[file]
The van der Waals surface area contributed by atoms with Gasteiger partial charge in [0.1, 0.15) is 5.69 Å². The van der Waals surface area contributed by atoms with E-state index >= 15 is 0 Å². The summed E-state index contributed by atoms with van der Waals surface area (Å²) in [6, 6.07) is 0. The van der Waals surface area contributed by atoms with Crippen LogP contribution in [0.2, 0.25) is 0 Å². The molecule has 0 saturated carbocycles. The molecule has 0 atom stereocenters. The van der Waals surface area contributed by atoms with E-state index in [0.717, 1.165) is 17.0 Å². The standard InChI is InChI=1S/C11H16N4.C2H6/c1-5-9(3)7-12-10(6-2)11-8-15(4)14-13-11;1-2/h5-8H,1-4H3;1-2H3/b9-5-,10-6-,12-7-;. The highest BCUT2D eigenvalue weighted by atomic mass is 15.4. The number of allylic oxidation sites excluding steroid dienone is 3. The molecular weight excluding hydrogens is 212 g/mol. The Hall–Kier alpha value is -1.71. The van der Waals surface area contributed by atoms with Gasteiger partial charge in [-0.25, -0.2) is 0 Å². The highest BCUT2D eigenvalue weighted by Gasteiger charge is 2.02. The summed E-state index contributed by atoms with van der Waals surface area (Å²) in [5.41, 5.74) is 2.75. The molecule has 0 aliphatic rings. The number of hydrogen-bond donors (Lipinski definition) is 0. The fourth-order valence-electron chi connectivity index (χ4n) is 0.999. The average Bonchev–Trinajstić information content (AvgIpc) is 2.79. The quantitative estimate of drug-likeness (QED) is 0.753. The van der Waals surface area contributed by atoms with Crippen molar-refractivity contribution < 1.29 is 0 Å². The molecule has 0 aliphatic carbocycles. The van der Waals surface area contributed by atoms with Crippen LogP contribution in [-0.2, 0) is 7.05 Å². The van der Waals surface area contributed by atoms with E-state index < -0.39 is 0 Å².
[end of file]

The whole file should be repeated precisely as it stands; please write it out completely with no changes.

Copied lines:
The van der Waals surface area contributed by atoms with Gasteiger partial charge in [0.1, 0.15) is 5.69 Å². The van der Waals surface area contributed by atoms with E-state index >= 15 is 0 Å². The summed E-state index contributed by atoms with van der Waals surface area (Å²) in [6, 6.07) is 0. The van der Waals surface area contributed by atoms with Crippen LogP contribution in [0.2, 0.25) is 0 Å². The molecule has 0 saturated carbocycles. The molecule has 0 atom stereocenters. The van der Waals surface area contributed by atoms with E-state index in [0.717, 1.165) is 17.0 Å². The standard InChI is InChI=1S/C11H16N4.C2H6/c1-5-9(3)7-12-10(6-2)11-8-15(4)14-13-11;1-2/h5-8H,1-4H3;1-2H3/b9-5-,10-6-,12-7-;. The highest BCUT2D eigenvalue weighted by atomic mass is 15.4. The number of allylic oxidation sites excluding steroid dienone is 3. The molecular weight excluding hydrogens is 212 g/mol. The Hall–Kier alpha value is -1.71. The van der Waals surface area contributed by atoms with Gasteiger partial charge in [-0.25, -0.2) is 0 Å². The highest BCUT2D eigenvalue weighted by Gasteiger charge is 2.02. The summed E-state index contributed by atoms with van der Waals surface area (Å²) in [5.41, 5.74) is 2.75. The molecule has 0 aliphatic rings. The number of hydrogen-bond donors (Lipinski definition) is 0. The fourth-order valence-electron chi connectivity index (χ4n) is 0.999. The average Bonchev–Trinajstić information content (AvgIpc) is 2.79. The quantitative estimate of drug-likeness (QED) is 0.753. The van der Waals surface area contributed by atoms with Crippen molar-refractivity contribution < 1.29 is 0 Å². The molecule has 0 aliphatic carbocycles. The van der Waals surface area contributed by atoms with Crippen LogP contribution in [-0.2, 0) is 7.05 Å². The van der Waals surface area contributed by atoms with E-state index < -0.39 is 0 Å².